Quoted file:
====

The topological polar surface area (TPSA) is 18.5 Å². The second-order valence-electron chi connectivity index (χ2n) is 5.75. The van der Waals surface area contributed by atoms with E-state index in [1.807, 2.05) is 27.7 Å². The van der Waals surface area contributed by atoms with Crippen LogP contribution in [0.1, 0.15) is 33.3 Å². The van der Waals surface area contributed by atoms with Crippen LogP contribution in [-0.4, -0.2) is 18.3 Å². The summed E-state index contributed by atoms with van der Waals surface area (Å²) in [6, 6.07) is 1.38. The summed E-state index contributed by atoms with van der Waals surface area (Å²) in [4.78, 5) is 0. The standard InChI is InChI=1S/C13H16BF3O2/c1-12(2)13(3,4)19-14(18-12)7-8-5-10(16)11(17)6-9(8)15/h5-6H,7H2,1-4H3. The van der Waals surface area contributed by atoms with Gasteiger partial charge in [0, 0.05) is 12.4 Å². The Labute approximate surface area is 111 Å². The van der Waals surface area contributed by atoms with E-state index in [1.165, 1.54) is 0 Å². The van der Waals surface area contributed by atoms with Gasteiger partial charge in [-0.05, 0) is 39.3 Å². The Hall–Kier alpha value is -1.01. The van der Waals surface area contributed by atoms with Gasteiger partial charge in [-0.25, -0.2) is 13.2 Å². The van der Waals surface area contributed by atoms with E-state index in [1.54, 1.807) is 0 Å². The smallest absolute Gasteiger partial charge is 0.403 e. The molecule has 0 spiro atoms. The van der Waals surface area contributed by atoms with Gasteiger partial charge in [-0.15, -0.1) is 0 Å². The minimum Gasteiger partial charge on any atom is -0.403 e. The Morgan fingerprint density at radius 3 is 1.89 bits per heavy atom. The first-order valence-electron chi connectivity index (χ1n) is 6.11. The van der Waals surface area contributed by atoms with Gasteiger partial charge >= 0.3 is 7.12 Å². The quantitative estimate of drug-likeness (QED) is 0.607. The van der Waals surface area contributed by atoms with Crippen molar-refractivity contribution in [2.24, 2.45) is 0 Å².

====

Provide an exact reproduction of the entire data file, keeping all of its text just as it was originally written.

The topological polar surface area (TPSA) is 18.5 Å². The second-order valence-electron chi connectivity index (χ2n) is 5.75. The van der Waals surface area contributed by atoms with E-state index in [1.807, 2.05) is 27.7 Å². The van der Waals surface area contributed by atoms with Crippen LogP contribution in [0.1, 0.15) is 33.3 Å². The van der Waals surface area contributed by atoms with Crippen LogP contribution in [-0.4, -0.2) is 18.3 Å². The summed E-state index contributed by atoms with van der Waals surface area (Å²) in [6, 6.07) is 1.38. The summed E-state index contributed by atoms with van der Waals surface area (Å²) in [4.78, 5) is 0. The standard InChI is InChI=1S/C13H16BF3O2/c1-12(2)13(3,4)19-14(18-12)7-8-5-10(16)11(17)6-9(8)15/h5-6H,7H2,1-4H3. The van der Waals surface area contributed by atoms with Gasteiger partial charge in [0, 0.05) is 12.4 Å². The Labute approximate surface area is 111 Å². The van der Waals surface area contributed by atoms with E-state index in [1.165, 1.54) is 0 Å². The van der Waals surface area contributed by atoms with Gasteiger partial charge in [-0.05, 0) is 39.3 Å². The Hall–Kier alpha value is -1.01. The van der Waals surface area contributed by atoms with Gasteiger partial charge in [-0.25, -0.2) is 13.2 Å². The van der Waals surface area contributed by atoms with E-state index in [1.54, 1.807) is 0 Å². The smallest absolute Gasteiger partial charge is 0.403 e. The molecule has 0 spiro atoms. The van der Waals surface area contributed by atoms with Gasteiger partial charge in [-0.15, -0.1) is 0 Å². The minimum Gasteiger partial charge on any atom is -0.403 e. The Morgan fingerprint density at radius 3 is 1.89 bits per heavy atom. The first-order valence-electron chi connectivity index (χ1n) is 6.11. The van der Waals surface area contributed by atoms with Gasteiger partial charge >= 0.3 is 7.12 Å². The quantitative estimate of drug-likeness (QED) is 0.607. The van der Waals surface area contributed by atoms with Crippen molar-refractivity contribution in [2.24, 2.45) is 0 Å².